Equity One Unveils Westbard Development Plans
The Westwood Shopping Center and surrounding properties would be developed into a mixed-use Town Center
A diagram provided by Equity One shows its plans for redeveloping a 22 acre parcel in Westbard surrounding the Westwood Shopping Center. Annotation by Bethesda Beat. (click to expand)
Developer Equity One revealed Wednesday new renderings and diagrams depicting a proposed low-rise retail town center in Bethesda on the site of Westwood Shopping Center, plus nearby residential developments including a town house community and apartment and condo buildings.
The drawings were the first detailed depiction of the New York City-based developer’s plans to develop a 22 acre parcel with several different properties it bought in early 2014 for a reported total of $140 million.
Those properties include the sites of the Manor Care senior living center and Westwood II shopping center across the street from each other at the corner of Ridgefield Road and Westbard Avenue; the Westwood Shopping Center anchored by a Giant grocery store; two gas stations and the Bowlmor Bethesda building.
Michael Berfield, Equity One’s executive vice president of development, laid out the company’s vision for the properties during a meeting with reporters Wednesday afternoon inside a meeting room at the Westwood II shopping center.
“This is a first iteration,” Berfield said. “We like it, but we recognize that there are things about it that people in the community might want to change and we’re open to sort of continuing the dialogue we’ve already started with them to make sure we come to a place where we have a project that we believe in, that the community will support.”
Two of the three tallest buildings in the plan would be constructed on two sites near a newly-aligned Westbard Avenue, where it connects with River Road and Ridgefield Road on the eastern portion of the property. Currently the two sites are home to the Westwood II shopping center and Manor Care.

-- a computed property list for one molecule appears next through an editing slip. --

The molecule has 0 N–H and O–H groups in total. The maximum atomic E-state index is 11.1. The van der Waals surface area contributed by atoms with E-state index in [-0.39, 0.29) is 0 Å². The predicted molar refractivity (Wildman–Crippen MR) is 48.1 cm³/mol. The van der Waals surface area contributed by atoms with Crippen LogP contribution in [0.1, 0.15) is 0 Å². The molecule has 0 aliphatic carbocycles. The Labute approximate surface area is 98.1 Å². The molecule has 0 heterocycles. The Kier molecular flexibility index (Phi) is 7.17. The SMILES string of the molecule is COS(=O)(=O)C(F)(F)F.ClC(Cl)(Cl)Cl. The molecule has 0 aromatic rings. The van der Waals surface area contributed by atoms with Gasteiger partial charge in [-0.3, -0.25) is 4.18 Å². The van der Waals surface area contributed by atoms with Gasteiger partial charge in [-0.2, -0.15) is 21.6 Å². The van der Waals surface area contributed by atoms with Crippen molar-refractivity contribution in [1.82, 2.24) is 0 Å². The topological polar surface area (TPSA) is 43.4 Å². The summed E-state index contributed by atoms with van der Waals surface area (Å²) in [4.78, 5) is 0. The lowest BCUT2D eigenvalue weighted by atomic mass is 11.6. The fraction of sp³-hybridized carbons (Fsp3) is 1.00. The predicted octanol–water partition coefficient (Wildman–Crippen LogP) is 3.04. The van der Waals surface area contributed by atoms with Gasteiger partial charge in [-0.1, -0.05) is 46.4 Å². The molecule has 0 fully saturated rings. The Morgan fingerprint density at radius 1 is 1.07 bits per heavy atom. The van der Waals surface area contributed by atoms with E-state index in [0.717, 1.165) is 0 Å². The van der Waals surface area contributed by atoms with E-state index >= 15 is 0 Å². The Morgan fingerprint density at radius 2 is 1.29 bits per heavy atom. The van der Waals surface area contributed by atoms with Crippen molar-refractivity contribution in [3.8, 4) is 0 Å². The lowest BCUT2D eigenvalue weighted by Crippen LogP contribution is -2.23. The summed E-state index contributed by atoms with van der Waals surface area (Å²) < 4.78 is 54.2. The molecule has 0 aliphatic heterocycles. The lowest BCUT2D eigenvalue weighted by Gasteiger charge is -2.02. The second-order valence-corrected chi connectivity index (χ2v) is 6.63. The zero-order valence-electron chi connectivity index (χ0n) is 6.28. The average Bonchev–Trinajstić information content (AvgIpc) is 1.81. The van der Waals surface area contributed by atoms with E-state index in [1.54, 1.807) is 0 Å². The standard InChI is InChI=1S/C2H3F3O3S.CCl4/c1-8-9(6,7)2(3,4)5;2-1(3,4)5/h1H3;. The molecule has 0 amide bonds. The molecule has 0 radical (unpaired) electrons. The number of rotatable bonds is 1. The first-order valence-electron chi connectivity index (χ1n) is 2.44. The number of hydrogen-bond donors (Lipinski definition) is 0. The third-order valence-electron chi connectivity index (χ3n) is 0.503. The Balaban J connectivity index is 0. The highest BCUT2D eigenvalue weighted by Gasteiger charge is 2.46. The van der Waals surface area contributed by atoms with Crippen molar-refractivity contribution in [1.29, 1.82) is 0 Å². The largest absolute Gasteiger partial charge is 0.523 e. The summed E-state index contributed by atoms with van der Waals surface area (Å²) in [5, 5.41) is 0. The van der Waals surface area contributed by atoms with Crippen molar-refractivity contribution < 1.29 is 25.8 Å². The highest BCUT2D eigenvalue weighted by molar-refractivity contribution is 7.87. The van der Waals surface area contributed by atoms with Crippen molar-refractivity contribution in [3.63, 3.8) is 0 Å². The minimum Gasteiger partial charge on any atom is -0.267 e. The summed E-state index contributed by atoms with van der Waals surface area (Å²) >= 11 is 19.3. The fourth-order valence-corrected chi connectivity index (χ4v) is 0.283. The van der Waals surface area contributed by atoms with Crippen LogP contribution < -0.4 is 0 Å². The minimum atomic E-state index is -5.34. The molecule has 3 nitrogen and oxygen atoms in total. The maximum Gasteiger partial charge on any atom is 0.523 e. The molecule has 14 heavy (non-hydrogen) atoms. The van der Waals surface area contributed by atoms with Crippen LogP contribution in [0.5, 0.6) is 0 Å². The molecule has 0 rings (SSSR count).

Equity One is proposing two 75-foot-tall residential buildings across the street from each other on those two sites. The condo building proposed for the Manor Care site would have 75-foot heights facing River Road, but rise 50 feet in the back to better fit in with the single-family homes in the neighborhood, according to Berfield. The company is planning about 250 units for the two buildings.
Equity One is also proposing a 75-foot-tall apartment building on the site of Bowlmor Bethesda, down Westbard Avenue. About 200 units are planned for that building, Berfield said.
The centerpiece of the developer’s plans would be the redeveloped Westwood Shopping Center. The existing surface parking lot and low-rise white shopping center would be redeveloped into a mixed-use town center encompassing approximately 250,000 square feet of retail space in three buildings rising no higher than 50 feet. Berfield said the town center would include 60,000 square feet of space for a grocery store, as well as space for shops and restaurants.
The town center would include 1,100 to 1,200 parking spaces on one level of underground parking, plus a surface lot for the grocery store. That works out to about 4.5 spaces per 1,000 square feet of retail, which Berfield said is fairly standard for new retail developments. Westwood Shopping Center has about 1,000 parking spaces.
“What this does is allow to you have a very simple, easy-to-understand, easy-to-navigate parking feel for the people who are going to drive here,” Berfield said.
Equity One is also proposing to build town houses next to Westbard Circle on a section of the shopping center’s existing parking lot. Working in conjunction with residential property developer EYA, the developer is planning to build about 75 high-end town houses between the proposed town center and Kenwood Place condominiums.
In total, Equity One is proposing to build between 500 and 700 residential units, according to Berfield. He said the company is negotiating with the existing Giant grocery store and several other grocers to see which might want to be located in the development. Giant’s lease expires in 2019 and Berfield said the store is interested in being part of the new development.